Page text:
Newbie Cancer Recurrence Scare 3 Years Out CA125 & HE4 Blood Tests

ChrysalisMoon Member Posts: 4

Hi all!

I'm new here. I had a DaVinci assisted total hysterectomy, with bilateral salpingo oopherectomy & 16 lymph nodes removed 3 years ago, at the age of 44. Diagnosis was grade 1 & Stage 1A. I moved cross-country not long after surgery (to be closer to family), so the last time I saw my lovely GYN ONC was 5 weeks post op. It took a very long time to get my medical records copied and then the local cancer center refused to follow me, saying that I was at a very low risk for recurrence. They told my GP to refer me to a regular gyn for follow-up. Which she did, but I never followed through with things.

Fast forward three years. I was experiencing some pain & swelling in my right leg, so went to see my GP, worried about the possibility of lymphadema. She was concerned it might actually be a blood clot, so she sent me for a d-dimer blood test. It came back very high, so she then sent me for an ultrasound of my leg & a chest CT scan, neither of which found anything. However, they wanted me to stay on the blood thinner (xarelto) for the meantime, until it can be conclusively ruled out. The other possible cause for a high d-dimer reading is active cancer. While on the blood thinner, I started to experience some vaginal bleeding & pain. The pain has been getting worse. It might be caused by the medication, but I'm not bleeding from anywhere else, so I am worried about the possibility of a recurrence. My GP referred me for a pelvic CT scan and I have an appointment in 6 weeks. She wants me to get the scan before I see the gynecologist.

I have to get some blood work in the meantime, so was thinking about asking her to do the CA125 (only had that done once, before surgery). I was also doing some research when I came across the HE4 test and read in one article: "When combined CA125 and/or HE4 were elevated in 23 of 26 (88%) of patients with recurrent disease. Furthermore we demonstrate HE4 is elevated in 80% of patients with recurrent EAC and that a HE4 level above 70 pmol/L was associated with a sensitivity of 81%, a specificity of 64% and a negative predictive value of 90% when assessing for recurrent disease.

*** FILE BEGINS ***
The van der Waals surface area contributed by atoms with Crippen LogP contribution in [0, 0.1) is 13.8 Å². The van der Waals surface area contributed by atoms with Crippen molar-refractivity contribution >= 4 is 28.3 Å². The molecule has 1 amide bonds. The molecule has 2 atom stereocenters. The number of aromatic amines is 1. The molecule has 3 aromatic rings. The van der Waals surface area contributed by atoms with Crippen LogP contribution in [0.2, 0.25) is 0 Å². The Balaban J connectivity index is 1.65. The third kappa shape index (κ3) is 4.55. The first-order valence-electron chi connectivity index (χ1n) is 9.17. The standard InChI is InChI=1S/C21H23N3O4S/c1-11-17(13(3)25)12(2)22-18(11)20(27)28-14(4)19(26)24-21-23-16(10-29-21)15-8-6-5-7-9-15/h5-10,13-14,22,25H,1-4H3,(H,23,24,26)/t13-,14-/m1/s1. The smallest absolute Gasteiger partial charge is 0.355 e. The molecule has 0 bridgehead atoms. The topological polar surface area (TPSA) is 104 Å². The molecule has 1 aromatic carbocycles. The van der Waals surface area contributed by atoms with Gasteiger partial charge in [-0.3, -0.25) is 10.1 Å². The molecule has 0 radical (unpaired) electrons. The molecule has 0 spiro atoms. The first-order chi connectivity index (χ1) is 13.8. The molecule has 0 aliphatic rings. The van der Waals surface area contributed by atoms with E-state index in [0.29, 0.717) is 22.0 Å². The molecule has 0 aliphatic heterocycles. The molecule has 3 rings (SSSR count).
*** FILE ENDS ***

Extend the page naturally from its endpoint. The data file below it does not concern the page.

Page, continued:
HE4 is elevated in 81% of patients with recurrent endometrioid EAC and is significantly superior than CA125 as a predictor of recurrent disease. " ( I see my GP Tuesday and want to ask her about it.


Has anybody here ever had the HE4 test done? Has anybody similar symptoms (bleeding & pain) as signs of a recurrence?


TIA ((((( hugs & prayers ))))) for everyone.


  • Tethys41
    Tethys41 Member Posts: 1,382 Member

    I can't speak to your symptoms, but I have had a number of HE4 tests done.  I discovered this test 6 years ago and my medical oncologist was willing to order it periodically.  I have one done each year.  My understanding of it, when used in conjuction with the CA-125, is that the HE4 will start to rise before the CA-125 rises, if a recurrance is brewing. 

    I wish you luck with your situation.

  • NoTimeForCancer
    NoTimeForCancer Member Posts: 3,386 Member
    Well I learned something new

    Well I learned something new - again!  HE4 - I didn't know.

    TIA, I'm sorry but I am having a problem with why everyone sounds to be taking such a laissez faire attitude with your health. 

  • Editgrl
    Editgrl Member Posts: 903 Member
    I don't understand

    Have you had an exam since the bleeding started?  It seems to me you would be referred to an ob/gyn with your history even before a scan.  What was your CA-125 prior to surgery?  It is not always a good indicator...  mine was 8 prior to surgery, went down to 6 during chemo, now at 7.  I have heard of HE-4 but have not had that test myself.  However, I think it would be a good idea to ask for it.

  • Kvdyson
    Kvdyson Member Posts: 790 Member
    6 weeks seems like a long time to wait

    Hi Tia , 6 weeks seems like a long time to wait for a pelvic CT scan (or maybe I'm mis-reading that timeline?) given your history and symptoms. Are you able to move that up sooner? Kim